University of Louisville

McDonald’s All-American brings national championship expectations to Louisville

Top basketball recruit likes winning culture at Louisville

Samuell Williamson — the first McDonald's All-American under coach Chris Mack at Louisville — is coming into college basketball with several other talented recruits next season.
Up Next
Samuell Williamson — the first McDonald's All-American under coach Chris Mack at Louisville — is coming into college basketball with several other talented recruits next season.

A few days after Louisville’s basketball season — the first under new head coach Chris Mack — came to an end in the first round of the NCAA Tournament, incoming U of L recruit Samuell Williamson sat courtside after a McDonald’s All-American practice session and talked about his expectations for next year.

“Some people may say it’s a stretch, but I dream big. So, national championship,” Williamson told the Herald-Leader. “I love winning, and I want to end my last game of the season with a win.”

The 6-foot-6 small forward from Texas is one of six incoming recruits for the Cards — “The Super Six,” he called them — and the first McDonald’s All-American for the program under Mack, who has put together one of the nation’s top-ranked recruiting classes in his first year on the job.

The group also includes Louisville Trinity standout David Johnson (the Sweet Sixteen MVP this season), as well as top-50 national recruit Aidan Igiehon, top-100 prospects Jaelyn Withers and Josh Nickelberry, and three-star power forward Quinn Slazinksi.

According to the 247Sports composite rankings, it’s the best class in the Atlantic Coast Conference.

“I know a lot of people were surprised,” said Williamson, who had scholarship offers from Kansas, Michigan, Florida and several other top programs. “They did a great job of recruiting and building great relationships with not only myself but the other five guys in the ‘Super Six.’ I’m so excited to play with those guys and the guys that are returning. Just to build relationships and get this winning culture and these championship expectations back.”

Williamson, the No. 39 overall player in the 247Sports composite rankings, said Mack started recruiting him while he was still the head coach at Xavier and extended a U of L scholarship offer shortly after taking that job.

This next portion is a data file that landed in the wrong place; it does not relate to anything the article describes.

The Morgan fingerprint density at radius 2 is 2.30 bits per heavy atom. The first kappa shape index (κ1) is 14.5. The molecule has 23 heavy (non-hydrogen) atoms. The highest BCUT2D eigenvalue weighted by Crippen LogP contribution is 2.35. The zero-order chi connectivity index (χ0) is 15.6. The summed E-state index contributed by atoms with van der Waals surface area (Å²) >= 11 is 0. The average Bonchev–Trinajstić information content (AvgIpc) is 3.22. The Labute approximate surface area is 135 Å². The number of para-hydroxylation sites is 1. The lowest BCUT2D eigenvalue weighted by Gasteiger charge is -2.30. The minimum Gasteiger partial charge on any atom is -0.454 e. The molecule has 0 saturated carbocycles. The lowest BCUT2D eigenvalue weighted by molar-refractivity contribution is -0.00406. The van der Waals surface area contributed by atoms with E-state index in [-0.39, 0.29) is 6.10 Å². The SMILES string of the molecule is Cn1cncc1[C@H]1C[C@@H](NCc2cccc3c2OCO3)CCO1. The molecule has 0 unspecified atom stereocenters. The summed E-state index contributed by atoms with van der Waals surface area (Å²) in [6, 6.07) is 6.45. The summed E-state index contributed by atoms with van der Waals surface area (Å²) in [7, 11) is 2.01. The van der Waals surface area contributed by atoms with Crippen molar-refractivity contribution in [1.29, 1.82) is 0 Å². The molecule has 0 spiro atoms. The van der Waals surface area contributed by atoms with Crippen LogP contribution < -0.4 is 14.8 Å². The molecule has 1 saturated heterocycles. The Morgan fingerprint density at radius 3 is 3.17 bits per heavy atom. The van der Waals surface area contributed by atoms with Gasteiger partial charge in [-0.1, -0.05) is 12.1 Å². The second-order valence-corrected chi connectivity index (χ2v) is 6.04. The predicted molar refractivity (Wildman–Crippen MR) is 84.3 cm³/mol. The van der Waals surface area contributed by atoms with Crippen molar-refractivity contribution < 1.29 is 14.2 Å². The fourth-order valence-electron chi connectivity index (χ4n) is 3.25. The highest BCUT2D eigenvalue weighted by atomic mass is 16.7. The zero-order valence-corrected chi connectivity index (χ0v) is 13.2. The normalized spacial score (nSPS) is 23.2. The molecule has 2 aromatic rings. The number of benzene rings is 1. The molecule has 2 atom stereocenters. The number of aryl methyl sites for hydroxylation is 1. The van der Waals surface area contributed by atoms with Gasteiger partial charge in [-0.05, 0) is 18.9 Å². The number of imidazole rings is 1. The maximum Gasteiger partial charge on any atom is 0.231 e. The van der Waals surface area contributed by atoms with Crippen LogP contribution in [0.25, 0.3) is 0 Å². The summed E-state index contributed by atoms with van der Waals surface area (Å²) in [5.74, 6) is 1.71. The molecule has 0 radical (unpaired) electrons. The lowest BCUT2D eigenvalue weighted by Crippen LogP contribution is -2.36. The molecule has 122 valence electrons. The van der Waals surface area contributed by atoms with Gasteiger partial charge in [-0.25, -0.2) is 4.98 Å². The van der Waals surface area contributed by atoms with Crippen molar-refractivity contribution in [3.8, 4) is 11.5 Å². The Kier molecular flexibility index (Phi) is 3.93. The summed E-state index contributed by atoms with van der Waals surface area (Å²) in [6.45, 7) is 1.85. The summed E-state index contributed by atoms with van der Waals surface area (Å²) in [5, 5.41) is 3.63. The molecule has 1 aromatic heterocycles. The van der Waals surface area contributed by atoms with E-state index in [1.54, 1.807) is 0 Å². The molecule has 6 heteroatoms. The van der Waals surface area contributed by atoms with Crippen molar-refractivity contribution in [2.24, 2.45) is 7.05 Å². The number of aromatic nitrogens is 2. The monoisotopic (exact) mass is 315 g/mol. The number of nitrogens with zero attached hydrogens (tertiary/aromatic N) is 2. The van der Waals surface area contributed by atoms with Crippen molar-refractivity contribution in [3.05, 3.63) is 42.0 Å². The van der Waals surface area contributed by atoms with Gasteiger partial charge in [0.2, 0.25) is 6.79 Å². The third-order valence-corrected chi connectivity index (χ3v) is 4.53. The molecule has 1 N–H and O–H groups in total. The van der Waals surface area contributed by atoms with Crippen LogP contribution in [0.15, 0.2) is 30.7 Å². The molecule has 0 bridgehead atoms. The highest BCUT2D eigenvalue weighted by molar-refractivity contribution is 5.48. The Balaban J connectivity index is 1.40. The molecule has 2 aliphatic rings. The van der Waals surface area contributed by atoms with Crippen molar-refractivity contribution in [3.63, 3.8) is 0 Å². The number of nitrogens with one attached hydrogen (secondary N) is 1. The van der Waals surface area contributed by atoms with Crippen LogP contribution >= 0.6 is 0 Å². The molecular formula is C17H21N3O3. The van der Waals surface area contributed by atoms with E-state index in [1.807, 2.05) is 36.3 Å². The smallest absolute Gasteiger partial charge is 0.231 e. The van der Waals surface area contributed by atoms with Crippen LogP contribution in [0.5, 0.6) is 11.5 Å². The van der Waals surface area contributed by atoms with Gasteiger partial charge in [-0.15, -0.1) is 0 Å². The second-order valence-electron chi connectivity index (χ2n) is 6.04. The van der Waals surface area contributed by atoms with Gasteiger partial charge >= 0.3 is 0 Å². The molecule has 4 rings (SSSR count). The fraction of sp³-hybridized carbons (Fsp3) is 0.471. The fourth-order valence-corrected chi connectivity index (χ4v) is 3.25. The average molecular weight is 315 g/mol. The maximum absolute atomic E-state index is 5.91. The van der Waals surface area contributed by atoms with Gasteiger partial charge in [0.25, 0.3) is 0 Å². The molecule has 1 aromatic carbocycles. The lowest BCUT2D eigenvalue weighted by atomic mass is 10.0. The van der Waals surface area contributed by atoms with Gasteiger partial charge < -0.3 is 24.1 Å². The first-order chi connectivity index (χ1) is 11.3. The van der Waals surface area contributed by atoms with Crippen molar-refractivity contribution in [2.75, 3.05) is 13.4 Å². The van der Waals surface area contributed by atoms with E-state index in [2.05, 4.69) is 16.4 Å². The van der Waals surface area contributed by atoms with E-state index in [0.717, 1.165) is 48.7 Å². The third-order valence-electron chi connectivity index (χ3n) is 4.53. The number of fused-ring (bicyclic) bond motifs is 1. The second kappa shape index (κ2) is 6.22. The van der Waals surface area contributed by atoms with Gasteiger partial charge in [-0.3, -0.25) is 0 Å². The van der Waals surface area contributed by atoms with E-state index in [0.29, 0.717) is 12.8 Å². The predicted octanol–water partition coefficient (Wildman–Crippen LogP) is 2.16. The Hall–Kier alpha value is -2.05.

The Texas native was drawn to Mack’s approach and the tradition of the Cards’ program. “The fan base — they expect a winning team year in and year out. And they don’t accept anything except winning.”

That’s what Williamson intends to do when he gets to Louisville, and he made a nice showing of himself during McDonald’s All-American Game week in Atlanta, where his performances in the practices — always the most competitive events of the week — landed his name on “standout” lists from 247Sports and Rivals.com.

“He’s a kid that’s trending upward as a prospect,” 247Sports analyst Evan Daniels told the Herald-Leader. “He’s got good size and length for the position. He’s a really good mid-range scorer. Shoots the ball really well from the mid-range area. He’s a good athlete. He continues getting better, and he had a terrific senior season.”

Williamson said he and the other Cardinals recruits have been in a group text message for a while, and they’re looking forward to joining up with the returning U of L players this summer. He referred to Igiehon — a super-athletic, 6-10, 235-pound power forward from Ireland — as a “monster” on the court and noted that he followed Johnson’s state championship run by watching the Sweet Sixteen games online. “I think the future is very bright,” Williamson said.

Year one under Mack saw the Cards earn a No. 7 seed in the NCAA Tournament — exceeding the expectations of many college basketball observers — and the future of the U of L program is looking even brighter, on and off the court.

“I think this is just the start for them,” Daniels said. “And depending on who comes back and who goes, they could be really good next year. ... I think there were a lot of people waiting around to see how they would perform. There’s no better way to recruit than to have on-court success, and I’m sure that’ll help them with other players.”

  Comments